• Provide hearing exams or other medical tests required by OSHA standards.
  • Post OSHA citations, injury and illness data, and the OSHA poster in the workplace where workers will see them.
  • Notify OSHA within 8 hours of a workplace incident in which there is a death or three or more workers go to a hospital.
  • Not discriminate or retaliate against an employee for using their rights under the law.

Who OSHA covers

If your workplace does not answer directly to OSHA, it must at least answer to the standards created by OSHA. Private sector employers and employees are governed by OSHA in all 50 states, the District of Columbia and other U.S. territories either through federal OSHA or OSHA-approved state programs. OSHA approved health and safety programs must be at least as effective as the federal OSHA program. In Pennsylvania, private sector employees and most federal employees are covered by the federal OSHA program. New Jersey operates its own OSHA-approved state program.

State and Local Government Workers

Employees who work for state and local governments are not covered by federal OSHA, but have OSHA protections if they work in those states that have an OSHA-approved state program.

Federal Government Workers

Federal agencies must have a safety and health program that meet the same standards as private employers. OSHA monitors federal agencies and responds to workers' complaints.

Who is not covered by the OSH Act

  • Self employed
  • Immediate family members of farm employers that do not employ outside employees; and
  • Workers who are protected by another Federal agency (for example the Mine Safety and Health Administration, FAA or U.S. Coast Guard).

OSHA Standards: Protection on the Job

OSHA-provided rules or standards describe methods employers must use to protect their employees from hazards. The standards for Construction work, Maritime operations, and General Industry are the rules that apply to most worksites. These standards limit the amount of hazardous chemicals workers can be exposed to, require the use of certain safe practices and equipment, and require employers to monitor hazards and keep records of workplace injuries and illnesses. Examples of OSHA standards also include requirements to: provide fall protection, prevent trenching cave ins, prevent infectious diseases, assure that workers safely enter confined spaces, prevent exposure to harmful substances like asbestos, put guards on machines, provide respirators or other safety equipment, and provide training for certain dangerous jobs.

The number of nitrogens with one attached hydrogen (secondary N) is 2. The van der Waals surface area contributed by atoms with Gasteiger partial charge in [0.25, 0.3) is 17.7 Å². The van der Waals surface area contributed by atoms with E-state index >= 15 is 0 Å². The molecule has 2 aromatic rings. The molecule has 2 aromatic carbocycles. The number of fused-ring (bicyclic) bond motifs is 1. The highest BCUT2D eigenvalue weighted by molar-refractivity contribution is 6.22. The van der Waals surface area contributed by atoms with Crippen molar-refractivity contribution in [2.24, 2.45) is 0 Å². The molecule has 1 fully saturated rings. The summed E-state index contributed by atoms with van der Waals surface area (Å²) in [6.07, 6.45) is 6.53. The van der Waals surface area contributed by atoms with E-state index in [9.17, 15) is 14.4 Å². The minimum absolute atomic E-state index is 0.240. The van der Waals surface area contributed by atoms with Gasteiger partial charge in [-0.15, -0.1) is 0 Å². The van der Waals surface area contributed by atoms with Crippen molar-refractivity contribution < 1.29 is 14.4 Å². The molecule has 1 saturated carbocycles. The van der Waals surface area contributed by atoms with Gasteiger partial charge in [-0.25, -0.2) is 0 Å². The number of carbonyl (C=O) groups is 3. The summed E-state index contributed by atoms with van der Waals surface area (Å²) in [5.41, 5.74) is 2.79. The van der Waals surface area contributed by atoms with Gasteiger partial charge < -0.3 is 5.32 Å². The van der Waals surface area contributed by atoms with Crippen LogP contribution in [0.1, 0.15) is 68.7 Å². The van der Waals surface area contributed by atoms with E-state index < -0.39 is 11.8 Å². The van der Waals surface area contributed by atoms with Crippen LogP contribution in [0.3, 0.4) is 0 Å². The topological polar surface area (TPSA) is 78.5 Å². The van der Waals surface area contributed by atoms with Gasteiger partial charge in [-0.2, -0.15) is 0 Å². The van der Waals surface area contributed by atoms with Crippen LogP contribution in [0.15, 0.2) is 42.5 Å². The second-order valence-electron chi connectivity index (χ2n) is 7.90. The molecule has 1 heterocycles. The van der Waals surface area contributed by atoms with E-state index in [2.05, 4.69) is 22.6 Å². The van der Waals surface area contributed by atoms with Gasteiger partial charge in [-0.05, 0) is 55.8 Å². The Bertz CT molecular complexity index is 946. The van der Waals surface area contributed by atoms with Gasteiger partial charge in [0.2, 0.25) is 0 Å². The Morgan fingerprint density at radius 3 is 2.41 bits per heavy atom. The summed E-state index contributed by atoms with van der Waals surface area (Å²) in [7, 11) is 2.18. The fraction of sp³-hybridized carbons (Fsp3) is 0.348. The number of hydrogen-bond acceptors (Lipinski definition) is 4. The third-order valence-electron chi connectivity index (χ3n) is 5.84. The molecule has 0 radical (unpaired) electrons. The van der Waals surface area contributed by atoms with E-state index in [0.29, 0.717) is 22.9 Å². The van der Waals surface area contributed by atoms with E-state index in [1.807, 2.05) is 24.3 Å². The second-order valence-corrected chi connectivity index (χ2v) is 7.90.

Employers Must:

  • Inform employees about hazards through training, labels, alarms, color-coded systems, chemical information sheets and other methods.
  • Keep accurate records of work-related injuries and illnesses.
  • Perform tests in the workplace, such as air sampling required by some OSHA standards.
  • Provide hearing exams or other medical tests required by OSHA standards.
  • Post OSHA citations, injury and illness data, and the OSHA poster in the workplace where workers will see them.
  • Notify OSHA within 8 hours of a workplace incident in which there is a death or three or more workers go to a hospital.
  • Not discriminate or retaliate against an employee for using their rights under the law.